ABOUT ADIYAMAN (GENERAL)
ADIYAMAN - ADMINISTRATIVE STRUCTURE AND HISTORY
is divided into provinces, an administrative system barrowed from France. There
are 81 provinces (il) in Turkey. Each province is then subdivided into smaller
administrative units called ilçe (district), roughly
equivalent to a county in the U.S. Provinces are usually named after the biggest
city in that province. The two other large subdivisions are also named for the
biggest settlements in that division. Adıyaman is not only the largest city
in that province, it is also that provinces central district (ilçe).
Each İlçe is
subdivided into Bucak (like a township) and each bucak is further divided into
villages (köy). Adıyaman
has 9 districts (including the central one) and 12 bucaks
District (The city of Adıyaman): According to 1990 census the population of the
central district of the province was 170,75 including bucaks and villages.
However due to recent migration, mostly caused by the displaced villagers due to
the Atatürk dam (part of Southeastern Anatolian project, called GAP), the population
is estimated to be over 200,000. GAP has accelerated the economic activity of
the city, especially in light industry.
Formerly HÜSNÜMANSUR, Arabic HISN MANSUR, city located in a valley of southeastern Turkey. Founded in the 8th century by the Umayyad Arabs near the site of ancient Perre, Hisn Mansur was later fortified by Caliph Harun ar-Rashid and became the chief town of the area, replacing Perre. Ruled successively by the Byzantines, Seljuq Turks, and the Turkmen Dulkadir dynasty after the Arabs, it was incorporated into the Ottoman Empire near the end of the 14th century. Under the Turkish republic, it was renamed Adiyaman in 1926. The ruins of Perre are just to the north. The city is a local market for the agricultural products of the area.
The region around Adiyaman contains mountains and plateaus drained by the Euphrates River and its tributaries. Products include cereals, cotton, tobacco, pistachio nuts, and grapes. Pop. (1990) 100,045.
Adiyaman is one of the oldest settlements in history, dating back to 40 th century B.C. Historical findings indicate that between 7.000 and 3000 B.C. Paleolithic, Neolithic and Chalcolithic Ages reigned in the area. It has been the host of many civilizations, including Hittite, Persian Kommagene, Roman and Byzantine. Founded at its present place, in thie 7 th century by the Ummayyads, Adiyaman later housed several empires and states, including Anatolian Seljuks and finally the Ottomans. In the republican era, Adiyaman had been a district of Malatya province until 1954. At that time it was given the status of province.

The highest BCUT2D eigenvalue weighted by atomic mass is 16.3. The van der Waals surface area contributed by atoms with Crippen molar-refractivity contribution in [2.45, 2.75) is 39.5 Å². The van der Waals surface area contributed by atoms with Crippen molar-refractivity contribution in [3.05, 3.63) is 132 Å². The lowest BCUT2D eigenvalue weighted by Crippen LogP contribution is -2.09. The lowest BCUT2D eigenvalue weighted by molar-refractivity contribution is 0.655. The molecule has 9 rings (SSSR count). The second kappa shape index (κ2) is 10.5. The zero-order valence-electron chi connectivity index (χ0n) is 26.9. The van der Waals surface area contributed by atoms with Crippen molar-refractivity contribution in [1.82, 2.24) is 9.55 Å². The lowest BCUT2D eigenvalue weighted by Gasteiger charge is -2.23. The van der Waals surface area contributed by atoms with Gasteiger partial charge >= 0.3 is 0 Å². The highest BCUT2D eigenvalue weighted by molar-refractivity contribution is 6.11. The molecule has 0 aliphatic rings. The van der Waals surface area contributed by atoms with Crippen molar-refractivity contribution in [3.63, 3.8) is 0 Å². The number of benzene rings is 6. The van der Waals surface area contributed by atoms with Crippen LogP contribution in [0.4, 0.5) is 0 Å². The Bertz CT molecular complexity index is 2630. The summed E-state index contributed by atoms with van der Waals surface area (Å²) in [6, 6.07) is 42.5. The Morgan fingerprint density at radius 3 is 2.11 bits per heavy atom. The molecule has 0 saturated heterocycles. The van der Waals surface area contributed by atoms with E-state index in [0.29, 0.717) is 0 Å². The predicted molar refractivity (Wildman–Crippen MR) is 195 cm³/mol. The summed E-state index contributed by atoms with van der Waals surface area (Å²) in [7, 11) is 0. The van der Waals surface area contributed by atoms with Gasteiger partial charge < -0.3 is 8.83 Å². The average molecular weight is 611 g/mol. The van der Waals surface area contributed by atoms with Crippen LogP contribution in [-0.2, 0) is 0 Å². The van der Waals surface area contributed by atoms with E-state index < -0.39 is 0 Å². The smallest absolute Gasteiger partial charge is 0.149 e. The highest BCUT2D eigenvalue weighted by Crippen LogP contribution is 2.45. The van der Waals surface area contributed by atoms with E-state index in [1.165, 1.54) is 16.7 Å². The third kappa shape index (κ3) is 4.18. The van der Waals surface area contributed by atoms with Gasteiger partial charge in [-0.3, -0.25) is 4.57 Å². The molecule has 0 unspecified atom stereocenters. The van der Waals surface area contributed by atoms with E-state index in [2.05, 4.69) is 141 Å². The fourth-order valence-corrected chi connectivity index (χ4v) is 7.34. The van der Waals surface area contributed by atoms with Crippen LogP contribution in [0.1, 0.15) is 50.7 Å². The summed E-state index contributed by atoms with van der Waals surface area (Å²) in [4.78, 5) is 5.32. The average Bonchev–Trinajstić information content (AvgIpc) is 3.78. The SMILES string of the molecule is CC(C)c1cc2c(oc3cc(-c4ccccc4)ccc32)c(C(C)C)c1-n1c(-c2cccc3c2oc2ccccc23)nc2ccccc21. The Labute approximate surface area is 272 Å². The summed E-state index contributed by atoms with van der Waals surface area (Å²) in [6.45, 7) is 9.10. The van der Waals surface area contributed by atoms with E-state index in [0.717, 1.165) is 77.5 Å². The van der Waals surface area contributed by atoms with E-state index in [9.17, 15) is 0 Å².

|B.C. 40,000||B.C. 7,000||Paleolithic|
|B.C. 7,000||B.C. 5,000||Neolithic|
|B.C. 5,000||B.C. 3,000||Kalkolithic|
|B.C. 3,000||B.C. 1,200||Hittites|
|B.C. 1,200||B.C. 750||Assyrians|
|B.C. 750||B.C. 600||Frigs|
|B.C. 600||B.C. 334||Persler|
|B.C. 334||B.C. 69||Macedonians|
|B.C. 69||A.D. 72||Kommagene Kingdom|
|A.D. 72||A.D. 395||Roman Imperial|
|395||670||Roman Imperial (Byzantines)|
Situated in Southeastern Turkey, Adiyaman Province is flanked by the provinces of Diyarbakir (to the East), Malatya (to the North), Kahramanmaras; (to the West), Sanlizurfa anda Gaziantep (to the South). Eight districts are attached to Adiyaman. The land is rough and uneven, lowering from north to south. Along with the famous Euphrates, there are other rivers and creeks flowing in and out of the province. A sizeable part of the province's land, with its people and settlements, bordering Euphrates, were left to the artificial lake of the Ataturk Dam. The overall population of Adiyaman is 5690.386, according to the 1997 Census. The city center houses more than 213.596 inhabitants.
There are air, rail and overland routes to Adiyaman. Golbasi district is the primary junction, on the main highway to Malatya, Kahramanmaras and Gaziantep. Rail connections are also made in Golbasi, through which Malatya - Adana railroad passes. The Airport has opened in our city There have been flights from Adiyaman to Istanbul via Ankara three times a week (Monday. Wednesday and Saturday)
Adiyaman has been the host of many civilizations throughout its history. Being a melting pot socially and culturally, it has valuable features related to customs about different periods of life, hospitality, folk dancing, carpets and kilims etc. Adiyaman is famous for its folk songs, folk dances and tombs (turbe). Different kinds of meatballs, such as "cigkofte, icli kofte, mercimekli kofte" and hitap (stuffed hot pie) are special local foods in Adiyaman.
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